Boethius actually followed his reasoning about divine perfection to the conclusion that God exists outside time. For whatever has neither past nor future is not located in time. But change requires existence in time. Suppose that a turnip, aging, goes from fresh to spoiled. It also then goes from fresh to not-fresh. So first “the turnip is fresh” is true, then “it is not the case that the turnip is fresh” is true. The two cannot be true at once. So things change only if they exist at at least two distinct times. Hence, if God is necessarily atemporal — via necessary divine perfection — God is necessarily changeless, i.e., immutable.

Aquinas (like Augustine) derived DDI from the deeper classical-theist doctrine of divine simplicity (ST Ia 9). If God is simple, God has no parts of any sort. Now when a thing changes, it becomes partly different. Were this not so, no change would have occurred. But it cannot become different in every respect. For if it did, it would become different with respect to being identical with this thing. If first we have something identical with this turnip and then we have something not identical with it, the turnip has not changed, but disappeared and been replaced by something else. So whatever changes must stay partly the same (else there was not change in one selfsame surviving thing). Thus whatever can change is divisible in some way into what would stay and what would go if it changed. If so, a simple God cannot change. Moreover, classical theists- as well as such critics as Scotus and Ockham- universally understood God’s simplicity as ruling out possession of accidents. Of course, what has no accidents cannot change in accidents. Further, a simplicity which rules out accidents cannot itself be an accidental property, and must therefore be essential. Thus such simplicity dictates not just no actual accidental change but immutability. DDI’s connection with divine simplicity and the classical theist theory of God’s perfection which centers on divine simplicity is one of the deepest reasons for DDI’s broad historical appeal; one cannot fully explain what moved thinkers to accept DDI without also treating the motivation for the doctrine of divine simplicity. That, however, is too large a topic to broach here.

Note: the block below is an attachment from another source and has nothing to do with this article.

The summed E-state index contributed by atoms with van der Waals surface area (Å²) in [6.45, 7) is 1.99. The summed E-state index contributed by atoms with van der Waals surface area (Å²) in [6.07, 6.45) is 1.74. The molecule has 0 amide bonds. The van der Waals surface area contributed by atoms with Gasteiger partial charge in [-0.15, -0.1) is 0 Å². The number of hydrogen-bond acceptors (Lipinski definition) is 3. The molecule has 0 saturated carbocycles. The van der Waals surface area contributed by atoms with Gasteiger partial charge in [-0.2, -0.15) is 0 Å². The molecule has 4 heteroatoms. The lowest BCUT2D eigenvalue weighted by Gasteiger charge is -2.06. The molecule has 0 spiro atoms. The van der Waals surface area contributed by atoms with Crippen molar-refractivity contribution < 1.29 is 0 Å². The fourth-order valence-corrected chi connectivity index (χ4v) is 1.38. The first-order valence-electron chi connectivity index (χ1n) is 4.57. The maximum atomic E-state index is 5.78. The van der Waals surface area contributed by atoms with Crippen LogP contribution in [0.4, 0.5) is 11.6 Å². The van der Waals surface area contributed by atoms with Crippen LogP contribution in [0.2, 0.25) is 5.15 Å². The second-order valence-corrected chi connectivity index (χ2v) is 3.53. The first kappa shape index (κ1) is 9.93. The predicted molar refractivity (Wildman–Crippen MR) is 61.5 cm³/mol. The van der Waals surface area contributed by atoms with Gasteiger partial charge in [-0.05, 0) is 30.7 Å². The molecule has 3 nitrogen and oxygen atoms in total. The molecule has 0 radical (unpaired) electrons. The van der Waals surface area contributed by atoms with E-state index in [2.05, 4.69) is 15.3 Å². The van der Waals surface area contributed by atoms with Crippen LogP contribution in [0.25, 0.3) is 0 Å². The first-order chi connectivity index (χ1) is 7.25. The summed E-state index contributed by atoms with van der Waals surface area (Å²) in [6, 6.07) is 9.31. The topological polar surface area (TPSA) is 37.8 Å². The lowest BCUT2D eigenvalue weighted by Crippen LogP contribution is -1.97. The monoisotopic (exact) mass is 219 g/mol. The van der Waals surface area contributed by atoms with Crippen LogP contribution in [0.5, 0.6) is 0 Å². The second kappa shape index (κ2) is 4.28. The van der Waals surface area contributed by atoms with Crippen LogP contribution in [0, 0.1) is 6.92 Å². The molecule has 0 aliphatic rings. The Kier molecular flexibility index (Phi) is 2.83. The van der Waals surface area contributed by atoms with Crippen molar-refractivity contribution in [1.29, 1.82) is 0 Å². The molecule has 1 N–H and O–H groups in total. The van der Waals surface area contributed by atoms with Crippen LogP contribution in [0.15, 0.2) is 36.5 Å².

DDI, then, has a variety of religious and philosophical roots.

4. Arguments Against Immutability

There are many arguments against DDI. Avicenna originated one that Norman Kretzmann (1966) re-invented. We can put a version of it this way:

  1. If God is omniscient, God knows what time it is now.
  2. What time it is now is constantly changing. So
  3. What God knows is constantly changing. So